Several sightings in the capital city unusual, says foresters

Chhimi Dema and Choki Wangmo 

The sighting of a bear, or its photos and videos shared on social media platforms, always makes for a good joke, but the frequent visits from the black furry beast is raising some concerns.

The increased sightings of several Himalayan Black bears have alerted authorities to warn people, especially joggers and early risers, to be aware of bears both in the dzongkhag and in the capital city.

The latest sighting was on December 4 when a bear broke into a shed at Lungtenphu to feed on vegetables stored there. Forestry officials dismantled a section of the shed, and made a hole to shoot a tranquiliser dart. The bear was then safely relocated above Hongtsho.

Foresters warn people to avoid early morning and evening walks

Although there are no cases of bears attacking the capital’s residents,  Thimphu forest division Chief Forestry Officer Gyeltshen Drukpa said sightings of wild animals near settlements have been unusual this year.

In Thimphu, bears were sighted in Serbithang, upper Motithang, Taba, Chamjaykha, Tango, and Cheri. The closest was at Lungtenphu and one in Babesa although the Babesa incident was not reported. A few weeks ago, foresters found a dead bear in Serbithang and another in Jimena.

Bears forage for food as they prepare to hibernate during the winter months. Forestry officials attribute global warming and waste as probable reasons for bears coming closer to human settlements.

Bears have a great sense of smell and can smell objects from a distance of 30 kilometres away, said the chief forestry officer. “Because people do not manage their degradable waste, the bears get drawn to the waste.”

Gyeltshen Drukpa also said that with warmer days, bears keep on feeding and delay their hibernation.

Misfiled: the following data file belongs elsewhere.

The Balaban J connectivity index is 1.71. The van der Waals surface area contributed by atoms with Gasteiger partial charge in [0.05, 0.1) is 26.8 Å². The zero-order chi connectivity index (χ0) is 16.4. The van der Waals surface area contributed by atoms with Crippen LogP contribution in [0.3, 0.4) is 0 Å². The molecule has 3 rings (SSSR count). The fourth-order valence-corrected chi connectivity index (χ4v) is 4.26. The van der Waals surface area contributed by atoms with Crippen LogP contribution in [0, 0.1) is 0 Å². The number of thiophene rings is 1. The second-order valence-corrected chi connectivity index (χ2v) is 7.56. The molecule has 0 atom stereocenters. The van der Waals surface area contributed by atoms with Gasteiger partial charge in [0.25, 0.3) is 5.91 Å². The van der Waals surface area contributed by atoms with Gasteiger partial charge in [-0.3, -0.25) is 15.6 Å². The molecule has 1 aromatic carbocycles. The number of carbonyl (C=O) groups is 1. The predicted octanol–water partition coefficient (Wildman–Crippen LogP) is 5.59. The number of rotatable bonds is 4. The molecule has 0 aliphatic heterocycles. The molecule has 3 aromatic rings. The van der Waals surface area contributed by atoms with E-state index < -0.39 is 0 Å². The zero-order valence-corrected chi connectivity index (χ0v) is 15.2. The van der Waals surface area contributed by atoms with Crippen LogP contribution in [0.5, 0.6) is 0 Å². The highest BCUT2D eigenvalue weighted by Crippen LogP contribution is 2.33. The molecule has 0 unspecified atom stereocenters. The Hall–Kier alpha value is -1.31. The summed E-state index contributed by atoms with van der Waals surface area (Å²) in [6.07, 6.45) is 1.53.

Senior forestry officer with the Nature Conservation Division, Namgay Wangchuk, also attributes the increased sightings to food sources, including kitchen waste, that are available around the settlements.

He said that because the bears are about to hibernate they risk coming closer to human settlements in search of food.

Another reason, he said, is the wild animals lack a fear of humans.  “When people enter their habitat and take forest resources, they get used to the presence of people and lose their fear,” he said.

A study, Circumstances of Human Conflicts With Bears and Patterns of Bear Maul Injuries in Bhutan, shows that between 2015 and 2019, there were 34 cases of bear attacks treated at the Jigme Dorji Wangchuck National Referral Hospital.


Tsirang forestry  officials warn people  to be wary of bears

Forestry officials in Tsirang are warning people to avoid going into forested areas alone, particularly in the mornings and evenings after recent incidents of bear attacks.

Last month, a Himalayan Black bear mauled a man in the Patshaling-Maed chiwog when he went to collect fodder near his home. Residents said that the encounter was the first of its kind in the chiwog.

Doonglagang residents also reported sightings in many chiwogs. They said that the animal was not only a menace to humans but also attacked their livestock.

“It has been risky to move around,” one said.

In Mendrelgang gewog, according to the residents, bear sightings happen often. One resident said that bears roamed freely along the Mendrelgang-Damphu road, posing risks to commuters.

Reserboo residents reported several instances of bear sightings in their village.

In October, forest officials rescued a male Himalayan black bear from the village. The animal was found to be feeding on colocasia species and sugarcane adjoining the human settlement, posing threat to the public in Reserboo village.

The injured animal was taken to the Sarpang Wildlife Rescue and Rehabilitation Centre for further management and treatment.

Last month, a female Himalayan Black bear was also rescued from near a house in Tashicholing chiwog in Phuentenchu. The bear, according to the Tsirang forestry division, is expected to be relocated to a nearby forest with the same habitat conditions.

The dzongkhag administration asked the public in their Facebook post to be extra vigilant and avoid walking alone, using a picture of a massive bear, which is not from Tsirang.